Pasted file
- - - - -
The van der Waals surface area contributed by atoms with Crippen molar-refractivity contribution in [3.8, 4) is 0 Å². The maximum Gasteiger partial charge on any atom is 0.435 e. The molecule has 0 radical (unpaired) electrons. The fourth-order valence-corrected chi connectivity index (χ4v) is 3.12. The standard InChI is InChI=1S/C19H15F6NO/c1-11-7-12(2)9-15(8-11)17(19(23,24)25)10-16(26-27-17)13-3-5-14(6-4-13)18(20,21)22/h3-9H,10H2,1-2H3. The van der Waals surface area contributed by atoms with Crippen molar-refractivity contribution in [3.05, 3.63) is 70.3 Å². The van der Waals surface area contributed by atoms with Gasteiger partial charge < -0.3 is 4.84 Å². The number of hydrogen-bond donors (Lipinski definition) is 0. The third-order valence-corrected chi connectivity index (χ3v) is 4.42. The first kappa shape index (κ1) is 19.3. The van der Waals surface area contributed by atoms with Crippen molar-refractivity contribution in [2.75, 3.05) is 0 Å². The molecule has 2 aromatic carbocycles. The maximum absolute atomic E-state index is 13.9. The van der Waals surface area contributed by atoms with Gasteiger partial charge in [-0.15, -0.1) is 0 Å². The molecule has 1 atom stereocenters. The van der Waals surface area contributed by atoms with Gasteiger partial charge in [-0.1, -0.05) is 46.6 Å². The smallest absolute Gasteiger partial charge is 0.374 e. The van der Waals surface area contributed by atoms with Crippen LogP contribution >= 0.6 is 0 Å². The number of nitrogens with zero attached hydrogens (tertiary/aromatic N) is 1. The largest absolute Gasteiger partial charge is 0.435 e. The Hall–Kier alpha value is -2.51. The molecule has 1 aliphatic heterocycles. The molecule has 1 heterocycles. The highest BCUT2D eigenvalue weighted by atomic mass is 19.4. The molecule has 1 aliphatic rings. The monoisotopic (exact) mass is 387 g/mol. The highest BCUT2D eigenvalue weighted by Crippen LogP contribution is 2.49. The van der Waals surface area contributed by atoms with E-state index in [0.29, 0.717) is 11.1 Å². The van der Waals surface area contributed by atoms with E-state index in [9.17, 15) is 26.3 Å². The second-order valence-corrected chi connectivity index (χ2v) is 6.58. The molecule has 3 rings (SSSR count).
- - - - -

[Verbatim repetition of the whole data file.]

The van der Waals surface area contributed by atoms with Crippen molar-refractivity contribution in [3.8, 4) is 0 Å². The maximum Gasteiger partial charge on any atom is 0.435 e. The molecule has 0 radical (unpaired) electrons. The fourth-order valence-corrected chi connectivity index (χ4v) is 3.12. The standard InChI is InChI=1S/C19H15F6NO/c1-11-7-12(2)9-15(8-11)17(19(23,24)25)10-16(26-27-17)13-3-5-14(6-4-13)18(20,21)22/h3-9H,10H2,1-2H3. The van der Waals surface area contributed by atoms with Crippen molar-refractivity contribution in [3.05, 3.63) is 70.3 Å². The van der Waals surface area contributed by atoms with Gasteiger partial charge < -0.3 is 4.84 Å². The number of hydrogen-bond donors (Lipinski definition) is 0. The third-order valence-corrected chi connectivity index (χ3v) is 4.42. The first kappa shape index (κ1) is 19.3. The van der Waals surface area contributed by atoms with Crippen molar-refractivity contribution in [2.75, 3.05) is 0 Å². The molecule has 2 aromatic carbocycles. The maximum absolute atomic E-state index is 13.9. The van der Waals surface area contributed by atoms with Gasteiger partial charge in [-0.15, -0.1) is 0 Å². The molecule has 1 atom stereocenters. The van der Waals surface area contributed by atoms with Gasteiger partial charge in [-0.1, -0.05) is 46.6 Å². The smallest absolute Gasteiger partial charge is 0.374 e. The van der Waals surface area contributed by atoms with Crippen LogP contribution >= 0.6 is 0 Å². The number of nitrogens with zero attached hydrogens (tertiary/aromatic N) is 1. The largest absolute Gasteiger partial charge is 0.435 e. The Hall–Kier alpha value is -2.51. The molecule has 1 aliphatic heterocycles. The molecule has 1 heterocycles. The highest BCUT2D eigenvalue weighted by atomic mass is 19.4. The molecule has 1 aliphatic rings. The monoisotopic (exact) mass is 387 g/mol. The highest BCUT2D eigenvalue weighted by Crippen LogP contribution is 2.49. The van der Waals surface area contributed by atoms with E-state index in [0.29, 0.717) is 11.1 Å². The van der Waals surface area contributed by atoms with E-state index in [9.17, 15) is 26.3 Å². The second-order valence-corrected chi connectivity index (χ2v) is 6.58. The molecule has 3 rings (SSSR count).